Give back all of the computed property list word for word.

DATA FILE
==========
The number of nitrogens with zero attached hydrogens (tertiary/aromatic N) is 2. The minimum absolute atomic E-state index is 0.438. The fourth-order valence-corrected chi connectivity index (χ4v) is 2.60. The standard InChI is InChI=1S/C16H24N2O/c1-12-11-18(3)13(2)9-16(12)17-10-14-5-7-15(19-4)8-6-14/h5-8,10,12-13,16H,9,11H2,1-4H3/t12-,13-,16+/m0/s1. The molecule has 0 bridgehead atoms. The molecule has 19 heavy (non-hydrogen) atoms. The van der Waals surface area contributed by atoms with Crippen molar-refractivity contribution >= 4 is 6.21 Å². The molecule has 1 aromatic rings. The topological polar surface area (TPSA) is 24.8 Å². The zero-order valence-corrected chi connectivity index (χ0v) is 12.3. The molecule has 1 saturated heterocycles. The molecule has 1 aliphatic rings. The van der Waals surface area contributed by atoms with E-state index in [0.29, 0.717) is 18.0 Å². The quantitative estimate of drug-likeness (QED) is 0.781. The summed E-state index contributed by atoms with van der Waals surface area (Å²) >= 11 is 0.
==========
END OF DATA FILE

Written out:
The number of nitrogens with zero attached hydrogens (tertiary/aromatic N) is 2. The minimum absolute atomic E-state index is 0.438. The fourth-order valence-corrected chi connectivity index (χ4v) is 2.60. The standard InChI is InChI=1S/C16H24N2O/c1-12-11-18(3)13(2)9-16(12)17-10-14-5-7-15(19-4)8-6-14/h5-8,10,12-13,16H,9,11H2,1-4H3/t12-,13-,16+/m0/s1. The molecule has 0 bridgehead atoms. The molecule has 19 heavy (non-hydrogen) atoms. The van der Waals surface area contributed by atoms with Crippen molar-refractivity contribution >= 4 is 6.21 Å². The molecule has 1 aromatic rings. The topological polar surface area (TPSA) is 24.8 Å². The zero-order valence-corrected chi connectivity index (χ0v) is 12.3. The molecule has 1 saturated heterocycles. The molecule has 1 aliphatic rings. The van der Waals surface area contributed by atoms with E-state index in [0.29, 0.717) is 18.0 Å². The quantitative estimate of drug-likeness (QED) is 0.781. The summed E-state index contributed by atoms with van der Waals surface area (Å²) >= 11 is 0.